From Microbes to Minds: Using a Neural-Bacteria Interface to Discover a Universal Code for Information Processing Across Scales of Biological Organization
TWCF Number
Project Duration
December 1 / 2017
- November 30 / 2020
Core Funding Area
Big Questions
North America
Amount Awarded
Grant DOI*

* A Grant DOI (digital object identifier) is a unique, open, global, persistent and machine-actionable identifier for a grant.

Celia Herrera-Rincon
Institution Tufts University

Biological systems, whether as simple a bacterial cell or as complex as a vertebrate brain, are constantly receiving information from their environments and processing it in order to make decisions. For example, in recent years, the importance of flourishing gut microbiota to the overall health has been universally acknowledged. Current studies on the brain-gut-microbiota axis have revealed several molecular mechanisms by which these components can communicate, but have largely neglected the informational aspects of this communication. In this project, Dr. Celia Herrera-Rincon will probe the nature of the information passed between simple bacteria and more complex neural cells as a means of exploring fundamental questions of information embodiment.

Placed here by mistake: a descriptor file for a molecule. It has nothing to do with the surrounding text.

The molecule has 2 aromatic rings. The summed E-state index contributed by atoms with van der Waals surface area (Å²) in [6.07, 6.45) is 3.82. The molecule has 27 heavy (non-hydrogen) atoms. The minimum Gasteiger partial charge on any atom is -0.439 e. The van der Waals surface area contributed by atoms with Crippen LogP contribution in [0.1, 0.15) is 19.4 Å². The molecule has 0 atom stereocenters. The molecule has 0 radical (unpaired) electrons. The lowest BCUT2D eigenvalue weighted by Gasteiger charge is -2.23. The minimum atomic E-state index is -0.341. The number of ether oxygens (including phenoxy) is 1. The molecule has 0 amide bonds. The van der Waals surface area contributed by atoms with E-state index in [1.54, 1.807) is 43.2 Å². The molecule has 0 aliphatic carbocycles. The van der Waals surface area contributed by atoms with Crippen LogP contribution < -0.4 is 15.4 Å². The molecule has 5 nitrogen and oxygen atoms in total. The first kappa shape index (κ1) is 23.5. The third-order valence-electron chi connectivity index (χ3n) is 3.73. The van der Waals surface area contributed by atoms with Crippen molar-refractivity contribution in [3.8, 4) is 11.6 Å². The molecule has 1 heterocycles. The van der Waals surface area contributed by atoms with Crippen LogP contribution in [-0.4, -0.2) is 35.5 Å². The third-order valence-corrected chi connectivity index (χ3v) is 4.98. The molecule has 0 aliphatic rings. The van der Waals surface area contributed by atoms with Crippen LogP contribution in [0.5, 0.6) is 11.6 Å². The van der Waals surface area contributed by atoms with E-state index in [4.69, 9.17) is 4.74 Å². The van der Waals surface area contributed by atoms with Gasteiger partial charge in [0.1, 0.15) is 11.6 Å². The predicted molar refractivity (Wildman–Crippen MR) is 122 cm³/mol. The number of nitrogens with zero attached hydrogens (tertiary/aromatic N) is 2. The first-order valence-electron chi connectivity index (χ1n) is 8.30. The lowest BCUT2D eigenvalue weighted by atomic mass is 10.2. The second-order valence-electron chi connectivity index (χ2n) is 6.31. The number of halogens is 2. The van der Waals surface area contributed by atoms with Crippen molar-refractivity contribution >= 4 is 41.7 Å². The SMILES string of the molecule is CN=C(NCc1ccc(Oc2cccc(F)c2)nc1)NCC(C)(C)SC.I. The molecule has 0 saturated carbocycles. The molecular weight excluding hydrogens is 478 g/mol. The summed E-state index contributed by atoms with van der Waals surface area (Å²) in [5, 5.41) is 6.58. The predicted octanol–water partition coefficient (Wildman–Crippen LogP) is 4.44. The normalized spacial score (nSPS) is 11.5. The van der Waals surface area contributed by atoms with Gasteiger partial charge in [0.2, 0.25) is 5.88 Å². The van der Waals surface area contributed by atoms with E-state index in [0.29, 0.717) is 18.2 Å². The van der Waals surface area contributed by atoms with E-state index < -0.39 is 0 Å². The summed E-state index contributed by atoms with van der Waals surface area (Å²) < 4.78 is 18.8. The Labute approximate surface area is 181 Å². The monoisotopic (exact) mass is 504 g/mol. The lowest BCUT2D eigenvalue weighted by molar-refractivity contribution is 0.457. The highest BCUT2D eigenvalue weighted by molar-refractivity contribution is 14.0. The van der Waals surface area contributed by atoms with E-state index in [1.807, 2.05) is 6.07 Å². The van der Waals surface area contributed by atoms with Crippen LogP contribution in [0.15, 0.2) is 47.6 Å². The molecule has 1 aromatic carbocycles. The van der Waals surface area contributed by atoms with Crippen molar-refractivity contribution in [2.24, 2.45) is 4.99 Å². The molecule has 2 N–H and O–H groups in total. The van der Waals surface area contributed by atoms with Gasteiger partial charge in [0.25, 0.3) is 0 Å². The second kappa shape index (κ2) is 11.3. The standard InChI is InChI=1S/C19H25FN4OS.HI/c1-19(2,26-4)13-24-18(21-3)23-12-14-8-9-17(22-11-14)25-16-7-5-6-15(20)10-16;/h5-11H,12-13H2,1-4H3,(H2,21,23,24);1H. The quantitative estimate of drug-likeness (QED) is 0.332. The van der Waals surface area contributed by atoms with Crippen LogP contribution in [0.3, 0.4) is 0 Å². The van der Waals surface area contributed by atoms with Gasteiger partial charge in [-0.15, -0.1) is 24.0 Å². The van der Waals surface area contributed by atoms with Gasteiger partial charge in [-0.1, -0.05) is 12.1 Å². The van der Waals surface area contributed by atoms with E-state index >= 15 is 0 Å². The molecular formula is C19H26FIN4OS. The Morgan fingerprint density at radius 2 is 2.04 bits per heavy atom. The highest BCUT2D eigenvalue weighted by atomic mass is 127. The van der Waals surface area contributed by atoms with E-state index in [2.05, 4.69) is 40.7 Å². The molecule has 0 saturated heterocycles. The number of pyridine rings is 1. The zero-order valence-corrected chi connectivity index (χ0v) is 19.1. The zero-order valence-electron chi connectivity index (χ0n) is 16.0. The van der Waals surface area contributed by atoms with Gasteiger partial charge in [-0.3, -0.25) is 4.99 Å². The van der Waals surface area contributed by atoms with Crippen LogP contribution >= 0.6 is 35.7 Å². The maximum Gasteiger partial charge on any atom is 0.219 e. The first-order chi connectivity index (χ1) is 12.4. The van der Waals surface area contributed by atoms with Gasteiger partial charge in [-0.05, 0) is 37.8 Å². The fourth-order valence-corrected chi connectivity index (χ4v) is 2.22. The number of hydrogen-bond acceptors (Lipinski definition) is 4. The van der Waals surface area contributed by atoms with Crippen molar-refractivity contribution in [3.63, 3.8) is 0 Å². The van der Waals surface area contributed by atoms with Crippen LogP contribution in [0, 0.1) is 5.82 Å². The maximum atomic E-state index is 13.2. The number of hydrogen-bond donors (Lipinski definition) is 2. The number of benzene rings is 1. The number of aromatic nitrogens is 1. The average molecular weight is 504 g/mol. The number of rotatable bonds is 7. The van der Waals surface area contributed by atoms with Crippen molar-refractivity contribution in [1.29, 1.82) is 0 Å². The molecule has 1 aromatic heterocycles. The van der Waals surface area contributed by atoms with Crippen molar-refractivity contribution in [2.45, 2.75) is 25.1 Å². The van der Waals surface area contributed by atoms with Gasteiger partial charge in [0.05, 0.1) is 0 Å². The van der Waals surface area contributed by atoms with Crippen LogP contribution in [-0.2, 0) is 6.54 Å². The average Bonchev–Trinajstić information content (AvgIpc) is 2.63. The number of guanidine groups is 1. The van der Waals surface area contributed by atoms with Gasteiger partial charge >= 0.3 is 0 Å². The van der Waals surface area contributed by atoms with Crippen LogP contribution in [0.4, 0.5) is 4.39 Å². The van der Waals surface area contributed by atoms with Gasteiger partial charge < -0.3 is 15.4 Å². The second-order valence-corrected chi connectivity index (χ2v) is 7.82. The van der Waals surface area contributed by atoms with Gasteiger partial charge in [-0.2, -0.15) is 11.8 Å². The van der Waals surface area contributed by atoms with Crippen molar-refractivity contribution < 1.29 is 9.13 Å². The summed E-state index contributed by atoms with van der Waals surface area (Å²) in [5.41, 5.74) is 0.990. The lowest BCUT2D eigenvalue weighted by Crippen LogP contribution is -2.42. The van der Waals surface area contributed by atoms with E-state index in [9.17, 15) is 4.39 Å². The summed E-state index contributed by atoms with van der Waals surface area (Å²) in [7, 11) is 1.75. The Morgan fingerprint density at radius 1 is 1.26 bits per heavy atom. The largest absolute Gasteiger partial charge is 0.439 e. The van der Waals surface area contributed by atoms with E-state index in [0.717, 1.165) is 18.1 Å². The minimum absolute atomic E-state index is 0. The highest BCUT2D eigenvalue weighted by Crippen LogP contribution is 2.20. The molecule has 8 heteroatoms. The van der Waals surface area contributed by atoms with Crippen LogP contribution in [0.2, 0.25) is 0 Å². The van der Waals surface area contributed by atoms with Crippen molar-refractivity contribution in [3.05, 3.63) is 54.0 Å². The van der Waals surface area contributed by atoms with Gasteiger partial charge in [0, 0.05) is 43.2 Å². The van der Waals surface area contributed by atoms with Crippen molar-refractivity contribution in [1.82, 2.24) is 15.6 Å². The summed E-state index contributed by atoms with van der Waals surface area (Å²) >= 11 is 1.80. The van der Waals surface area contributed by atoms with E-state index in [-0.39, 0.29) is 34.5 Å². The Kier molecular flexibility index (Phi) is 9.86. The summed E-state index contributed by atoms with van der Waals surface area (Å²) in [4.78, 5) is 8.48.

Dr. Herrera-Rincon will test two hypotheses: 

  1. that there is a universal, ancestral communication code that permits effective information transfer across biological kingdoms, and 
  2. that a computational analysis of cross-talk between bacteria and neural cells will reveal unique aspects of how information processing underlies the emergence of complex systems. 

To do so, she will design and construct the first integrated electrical-optical neural-bacteria interface, a versatile, multi-site stimulation and recording platform specifically suited to the extraction of information in real-time across biological entities. With this interface, Dr. Herrera-Rincon will conduct three sets of experiments with distinct aims.

Aim 1: Conduct experiments to monitor information transfer and provide stimuli into the bacterial-neural system.

Aim 2: Generate a quantitative model of cross-kingdom communication by computationally analyzing information metrics.

Aim 3: Manipulate active communication between the neural and bacterial components to assemble a wholistic picture of information dynamics.

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